Here, the evidence produced at trial directly supported the government's allegation that defendant attempted to defraud Tishman by bribing someone defendant thought was a consultant to Tishman. Thus, the government has established that defendant intended to defraud Tishman of the honest services of its consultant. Accordingly, the government's proof satisfies every essential element of wire fraud under §§ 1343 and 1346.

B. The November 21 Phone Call

Defendant argues that a judgment of acquittal on Count Two is required because the November 21, 1995 telephone call occurred after the completion of the alleged scheme to defraud and therefore was not "in furtherance" of the scheme to defraud Tishman. See Defendant's Memo at 32. The gist of this argument is as follows. Defendant's scheme was intended to induce the undercover officer to make a favorable recommendation to Tishman. At the beginning of the November 21, 1995 telephone call, the undercover officer informed defendant that he had already made a favorable recommendation to Tishman. Thus, defendant had obtained what he sought, and the scheme was complete at that time. See Defendant's Memo at 32-33.

Defendant's argument fails because his scheme was not limited to obtaining a favorable recommendation from the undercover officer. Defendant also intended to pay the undercover officer a bribe for his participation in defendant's scheme. See Tr. at 36-37. As the bribe was an integral part of defendant's scheme, any conversation between defendant and the undercover officer regarding how the bribe would be made were "in furtherance" of the defendant's overall scheme. Cf. United States v. Azeem, 946 F.2d 13, 16 (2d Cir.1991) ("A conspiracy continues after the occurrence of the underlying offense and is not completed until the conspirators receive their payoffs"). Defendant concedes that the November 21, 1995 telephone conversation between defendant and the undercover officer touched on how defendant would structure the bribe payments to avoid creating the appearance of a conflict of interest. See Tr. at 431, 437. The November 21 telephone call was therefore also a part of defendant's scheme to conceal his attempt to bribe the undercover officer from Tishman. Cf. United States v. Eisen, 974 F.2d 246, 269 n. 8 (2d Cir.1992) (acts or statements designed to conceal ongoing conspiracy are in furtherance of that conspiracy), cert. denied, 507 U.S. 1029, 113 S. Ct. 1840, 1841, 123 L. Ed. 2d 467 (1993). A judgment of acquittal with regard to Count Two is not warranted on the ground that the November 21 telephone call was not "in furtherance" of defendant's scheme.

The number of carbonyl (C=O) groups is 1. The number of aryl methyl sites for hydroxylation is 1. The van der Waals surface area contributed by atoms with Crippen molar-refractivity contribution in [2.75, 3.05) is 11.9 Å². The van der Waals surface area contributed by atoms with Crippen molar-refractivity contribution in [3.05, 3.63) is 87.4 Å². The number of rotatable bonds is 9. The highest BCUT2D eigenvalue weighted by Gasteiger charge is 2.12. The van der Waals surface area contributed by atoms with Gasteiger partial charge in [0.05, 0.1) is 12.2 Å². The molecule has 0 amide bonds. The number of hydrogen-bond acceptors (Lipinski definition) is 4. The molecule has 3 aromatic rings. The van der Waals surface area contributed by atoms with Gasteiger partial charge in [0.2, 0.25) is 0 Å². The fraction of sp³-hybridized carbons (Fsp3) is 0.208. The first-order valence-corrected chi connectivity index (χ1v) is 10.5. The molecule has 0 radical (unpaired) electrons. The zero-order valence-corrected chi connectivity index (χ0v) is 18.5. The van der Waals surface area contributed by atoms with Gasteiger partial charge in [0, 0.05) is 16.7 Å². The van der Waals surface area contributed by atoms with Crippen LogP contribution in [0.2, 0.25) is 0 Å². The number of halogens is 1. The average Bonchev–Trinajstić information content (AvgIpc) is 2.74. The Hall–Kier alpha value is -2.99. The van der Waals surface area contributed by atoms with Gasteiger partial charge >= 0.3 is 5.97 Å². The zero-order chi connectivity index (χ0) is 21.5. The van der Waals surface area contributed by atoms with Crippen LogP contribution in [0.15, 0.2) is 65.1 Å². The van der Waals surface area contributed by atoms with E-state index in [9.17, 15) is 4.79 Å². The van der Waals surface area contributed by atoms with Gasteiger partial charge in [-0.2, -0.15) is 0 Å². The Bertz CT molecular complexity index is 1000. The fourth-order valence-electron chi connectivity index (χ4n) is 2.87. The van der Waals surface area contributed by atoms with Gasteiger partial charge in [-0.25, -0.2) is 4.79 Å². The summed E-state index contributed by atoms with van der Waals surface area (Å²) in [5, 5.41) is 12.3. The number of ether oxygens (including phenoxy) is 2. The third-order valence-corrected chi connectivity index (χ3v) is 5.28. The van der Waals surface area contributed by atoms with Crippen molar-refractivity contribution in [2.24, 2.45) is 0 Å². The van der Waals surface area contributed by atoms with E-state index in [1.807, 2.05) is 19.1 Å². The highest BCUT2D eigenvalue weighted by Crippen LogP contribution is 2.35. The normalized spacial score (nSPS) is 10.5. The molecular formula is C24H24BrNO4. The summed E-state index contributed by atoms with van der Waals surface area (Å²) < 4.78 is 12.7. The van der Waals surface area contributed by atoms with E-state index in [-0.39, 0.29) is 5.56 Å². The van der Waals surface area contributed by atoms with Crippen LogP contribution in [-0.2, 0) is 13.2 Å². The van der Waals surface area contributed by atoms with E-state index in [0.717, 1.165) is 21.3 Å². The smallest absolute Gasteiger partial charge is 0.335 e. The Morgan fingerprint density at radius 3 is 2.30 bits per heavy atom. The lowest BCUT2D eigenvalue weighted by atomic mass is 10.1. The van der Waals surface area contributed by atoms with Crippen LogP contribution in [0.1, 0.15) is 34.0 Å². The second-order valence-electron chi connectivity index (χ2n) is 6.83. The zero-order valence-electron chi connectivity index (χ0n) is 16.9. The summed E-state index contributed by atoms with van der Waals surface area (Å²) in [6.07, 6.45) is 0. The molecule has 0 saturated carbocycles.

IV. Conclusion

For the foregoing reasons, defendant's Rule 29(c) motion for a judgment of acquittal is denied.



[1] Impossibility is not a defense under the Wire Fraud Act. See, e.g., United States v. Ames Sintering Co., 927 F.2d 232, 235 (6th Cir.1990). As I stated in my November 4 ruling, "[i]t is not of consequence that Sancho's interaction with a government agent made his scheme to deprive the construction firm of honest services impossible to complete. The bottom line is that Sancho contrived a scheme to defraud the construction firm of the honest services of someone Sancho thought was the firm's consultant, and used an interstate wire in furtherance of that scheme." Tr. at 8-9.

[2] § 1346 was enacted on November 18, 1988 to overrule the Supreme Court's holding in McNally v. United States, 483 U.S. 350, 356, 107 S. Ct. 2875, 2879, 97 L. Ed. 2d 292 (1987), that the mail fraud statute did not encompass "intangible rights". Defendant also cites John E. Gagliardi, Back to the Future: Federal Mail and Wire Fraud Under 18 U.S.C. § 1346, 68 Wash. L.Rev. 901, 920 (1993) (arguing that courts should restrict § 1346 to cases involving breaches of fiduciary duties. that have a reasonable foreseeability of causing pecuniary harm).

[3] However, the Sixth Circuit has upheld a conviction under § 1343 where a defendant's bidrigging scheme involved only the attempted "corruption" of an employee who was cooperating with the government. See Ames Sintering Co., 927 F.2d at 233-34, 236. While this case may be distinguished because the employee did owe a duty of loyalty to the corporation, it is relevant here to the extent that the employee could not be "corrupted" as he was acting as a government agent.

[4] My research and that of the parties has uncovered only one similar case. In United States v. Yonan, 622 F. Supp. 721 (N.D.Ill.1985), the defendant was convicted of scheming to defraud the public of its right to the honest services of public officials even though his scheme involved only an attempt to bribe an undercover agent posing as a corrupt prosecutor. Finding that the mail fraud statute "speaks of an individual's devising a scheme, not of two or more persons entering into a conspiracy" the Yonan court held that no actual fiduciary duty on the part of the undercover agent was required as long as the defendant believed he was bribing a public official. Id. at 731.